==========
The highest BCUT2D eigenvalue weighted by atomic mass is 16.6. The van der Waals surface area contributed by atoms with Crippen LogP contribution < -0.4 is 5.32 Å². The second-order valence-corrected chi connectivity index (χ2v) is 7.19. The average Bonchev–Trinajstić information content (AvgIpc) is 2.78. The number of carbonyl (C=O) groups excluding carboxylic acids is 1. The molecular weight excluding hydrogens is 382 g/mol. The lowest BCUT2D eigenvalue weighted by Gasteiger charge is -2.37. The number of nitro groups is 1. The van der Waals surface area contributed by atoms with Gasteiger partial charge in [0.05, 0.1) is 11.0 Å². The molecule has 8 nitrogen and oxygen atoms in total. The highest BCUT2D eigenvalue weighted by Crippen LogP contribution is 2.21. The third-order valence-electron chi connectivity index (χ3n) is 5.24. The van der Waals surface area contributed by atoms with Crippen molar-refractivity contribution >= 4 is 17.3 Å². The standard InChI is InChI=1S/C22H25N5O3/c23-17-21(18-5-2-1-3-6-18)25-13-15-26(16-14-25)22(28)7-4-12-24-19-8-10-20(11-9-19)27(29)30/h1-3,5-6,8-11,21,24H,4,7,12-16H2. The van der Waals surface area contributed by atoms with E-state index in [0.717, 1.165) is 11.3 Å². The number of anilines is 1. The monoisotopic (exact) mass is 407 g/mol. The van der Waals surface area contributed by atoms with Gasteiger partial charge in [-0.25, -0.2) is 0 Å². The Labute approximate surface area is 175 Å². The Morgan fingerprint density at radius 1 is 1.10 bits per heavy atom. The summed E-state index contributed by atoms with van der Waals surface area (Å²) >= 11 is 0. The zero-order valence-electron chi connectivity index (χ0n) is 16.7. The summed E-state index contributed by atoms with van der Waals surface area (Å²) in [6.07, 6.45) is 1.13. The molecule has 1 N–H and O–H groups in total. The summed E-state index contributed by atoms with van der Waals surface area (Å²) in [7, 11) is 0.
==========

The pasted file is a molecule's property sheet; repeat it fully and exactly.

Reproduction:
The highest BCUT2D eigenvalue weighted by atomic mass is 16.6. The van der Waals surface area contributed by atoms with Crippen LogP contribution < -0.4 is 5.32 Å². The second-order valence-corrected chi connectivity index (χ2v) is 7.19. The average Bonchev–Trinajstić information content (AvgIpc) is 2.78. The number of carbonyl (C=O) groups excluding carboxylic acids is 1. The molecular weight excluding hydrogens is 382 g/mol. The lowest BCUT2D eigenvalue weighted by Gasteiger charge is -2.37. The number of nitro groups is 1. The van der Waals surface area contributed by atoms with Gasteiger partial charge in [0.05, 0.1) is 11.0 Å². The molecule has 8 nitrogen and oxygen atoms in total. The highest BCUT2D eigenvalue weighted by Crippen LogP contribution is 2.21. The third-order valence-electron chi connectivity index (χ3n) is 5.24. The van der Waals surface area contributed by atoms with Crippen molar-refractivity contribution >= 4 is 17.3 Å². The standard InChI is InChI=1S/C22H25N5O3/c23-17-21(18-5-2-1-3-6-18)25-13-15-26(16-14-25)22(28)7-4-12-24-19-8-10-20(11-9-19)27(29)30/h1-3,5-6,8-11,21,24H,4,7,12-16H2. The van der Waals surface area contributed by atoms with E-state index in [0.717, 1.165) is 11.3 Å². The number of anilines is 1. The monoisotopic (exact) mass is 407 g/mol. The van der Waals surface area contributed by atoms with Gasteiger partial charge in [-0.25, -0.2) is 0 Å². The Labute approximate surface area is 175 Å². The Morgan fingerprint density at radius 1 is 1.10 bits per heavy atom. The summed E-state index contributed by atoms with van der Waals surface area (Å²) >= 11 is 0. The zero-order valence-electron chi connectivity index (χ0n) is 16.7. The summed E-state index contributed by atoms with van der Waals surface area (Å²) in [6.07, 6.45) is 1.13. The molecule has 1 N–H and O–H groups in total. The summed E-state index contributed by atoms with van der Waals surface area (Å²) in [7, 11) is 0.